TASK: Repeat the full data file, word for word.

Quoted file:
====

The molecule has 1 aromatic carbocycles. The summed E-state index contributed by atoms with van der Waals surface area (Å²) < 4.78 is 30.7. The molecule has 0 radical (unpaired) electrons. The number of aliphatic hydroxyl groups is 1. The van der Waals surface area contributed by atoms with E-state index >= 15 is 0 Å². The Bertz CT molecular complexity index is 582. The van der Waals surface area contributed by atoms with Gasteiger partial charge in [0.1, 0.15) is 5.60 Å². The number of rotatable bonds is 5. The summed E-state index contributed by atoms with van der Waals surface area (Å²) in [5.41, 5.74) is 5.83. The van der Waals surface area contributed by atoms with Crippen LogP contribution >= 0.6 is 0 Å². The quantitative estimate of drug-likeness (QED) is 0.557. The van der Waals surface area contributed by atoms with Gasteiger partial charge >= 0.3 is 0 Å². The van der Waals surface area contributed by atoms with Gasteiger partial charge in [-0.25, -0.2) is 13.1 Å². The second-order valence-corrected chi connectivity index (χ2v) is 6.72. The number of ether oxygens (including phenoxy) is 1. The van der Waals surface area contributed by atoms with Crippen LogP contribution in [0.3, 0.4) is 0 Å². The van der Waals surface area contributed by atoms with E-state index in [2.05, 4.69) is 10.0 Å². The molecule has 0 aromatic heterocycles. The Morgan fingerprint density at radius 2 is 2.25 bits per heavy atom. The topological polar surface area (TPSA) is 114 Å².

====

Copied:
The molecule has 1 aromatic carbocycles. The summed E-state index contributed by atoms with van der Waals surface area (Å²) < 4.78 is 30.7. The molecule has 0 radical (unpaired) electrons. The number of aliphatic hydroxyl groups is 1. The van der Waals surface area contributed by atoms with E-state index >= 15 is 0 Å². The Bertz CT molecular complexity index is 582. The van der Waals surface area contributed by atoms with Gasteiger partial charge in [0.1, 0.15) is 5.60 Å². The number of rotatable bonds is 5. The summed E-state index contributed by atoms with van der Waals surface area (Å²) in [5.41, 5.74) is 5.83. The van der Waals surface area contributed by atoms with Crippen LogP contribution >= 0.6 is 0 Å². The quantitative estimate of drug-likeness (QED) is 0.557. The van der Waals surface area contributed by atoms with Gasteiger partial charge >= 0.3 is 0 Å². The van der Waals surface area contributed by atoms with Gasteiger partial charge in [-0.25, -0.2) is 13.1 Å². The second-order valence-corrected chi connectivity index (χ2v) is 6.72. The number of ether oxygens (including phenoxy) is 1. The van der Waals surface area contributed by atoms with Crippen LogP contribution in [0.3, 0.4) is 0 Å². The van der Waals surface area contributed by atoms with E-state index in [2.05, 4.69) is 10.0 Å². The molecule has 0 aromatic heterocycles. The Morgan fingerprint density at radius 2 is 2.25 bits per heavy atom. The topological polar surface area (TPSA) is 114 Å².